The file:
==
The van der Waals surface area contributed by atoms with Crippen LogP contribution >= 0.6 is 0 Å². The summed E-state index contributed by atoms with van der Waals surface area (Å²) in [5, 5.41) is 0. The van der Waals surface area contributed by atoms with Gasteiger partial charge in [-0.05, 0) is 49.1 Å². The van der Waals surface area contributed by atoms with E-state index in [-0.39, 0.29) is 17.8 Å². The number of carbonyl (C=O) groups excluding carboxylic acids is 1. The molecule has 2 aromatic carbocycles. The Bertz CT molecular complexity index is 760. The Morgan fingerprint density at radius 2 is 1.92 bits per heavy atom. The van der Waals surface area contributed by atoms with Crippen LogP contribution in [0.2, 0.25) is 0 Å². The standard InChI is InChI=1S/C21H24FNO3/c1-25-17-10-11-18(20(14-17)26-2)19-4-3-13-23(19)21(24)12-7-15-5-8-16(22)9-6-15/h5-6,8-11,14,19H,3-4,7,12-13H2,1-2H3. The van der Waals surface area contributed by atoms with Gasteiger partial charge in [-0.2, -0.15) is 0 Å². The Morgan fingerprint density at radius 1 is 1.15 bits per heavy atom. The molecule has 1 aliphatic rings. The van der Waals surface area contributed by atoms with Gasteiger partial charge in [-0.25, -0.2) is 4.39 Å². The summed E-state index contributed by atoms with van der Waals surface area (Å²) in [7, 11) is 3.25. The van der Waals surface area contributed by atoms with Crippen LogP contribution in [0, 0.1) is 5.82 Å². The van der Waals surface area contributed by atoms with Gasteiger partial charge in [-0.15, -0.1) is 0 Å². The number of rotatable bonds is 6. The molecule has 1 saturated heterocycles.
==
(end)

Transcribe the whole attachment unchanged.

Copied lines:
The van der Waals surface area contributed by atoms with Crippen LogP contribution >= 0.6 is 0 Å². The summed E-state index contributed by atoms with van der Waals surface area (Å²) in [5, 5.41) is 0. The van der Waals surface area contributed by atoms with Gasteiger partial charge in [-0.05, 0) is 49.1 Å². The van der Waals surface area contributed by atoms with E-state index in [-0.39, 0.29) is 17.8 Å². The number of carbonyl (C=O) groups excluding carboxylic acids is 1. The molecule has 2 aromatic carbocycles. The Bertz CT molecular complexity index is 760. The Morgan fingerprint density at radius 2 is 1.92 bits per heavy atom. The van der Waals surface area contributed by atoms with Crippen LogP contribution in [0.2, 0.25) is 0 Å². The standard InChI is InChI=1S/C21H24FNO3/c1-25-17-10-11-18(20(14-17)26-2)19-4-3-13-23(19)21(24)12-7-15-5-8-16(22)9-6-15/h5-6,8-11,14,19H,3-4,7,12-13H2,1-2H3. The van der Waals surface area contributed by atoms with Gasteiger partial charge in [-0.2, -0.15) is 0 Å². The Morgan fingerprint density at radius 1 is 1.15 bits per heavy atom. The molecule has 1 aliphatic rings. The van der Waals surface area contributed by atoms with Gasteiger partial charge in [-0.25, -0.2) is 4.39 Å². The summed E-state index contributed by atoms with van der Waals surface area (Å²) in [7, 11) is 3.25. The van der Waals surface area contributed by atoms with Crippen LogP contribution in [0, 0.1) is 5.82 Å². The van der Waals surface area contributed by atoms with Gasteiger partial charge in [-0.15, -0.1) is 0 Å². The number of rotatable bonds is 6. The molecule has 1 saturated heterocycles.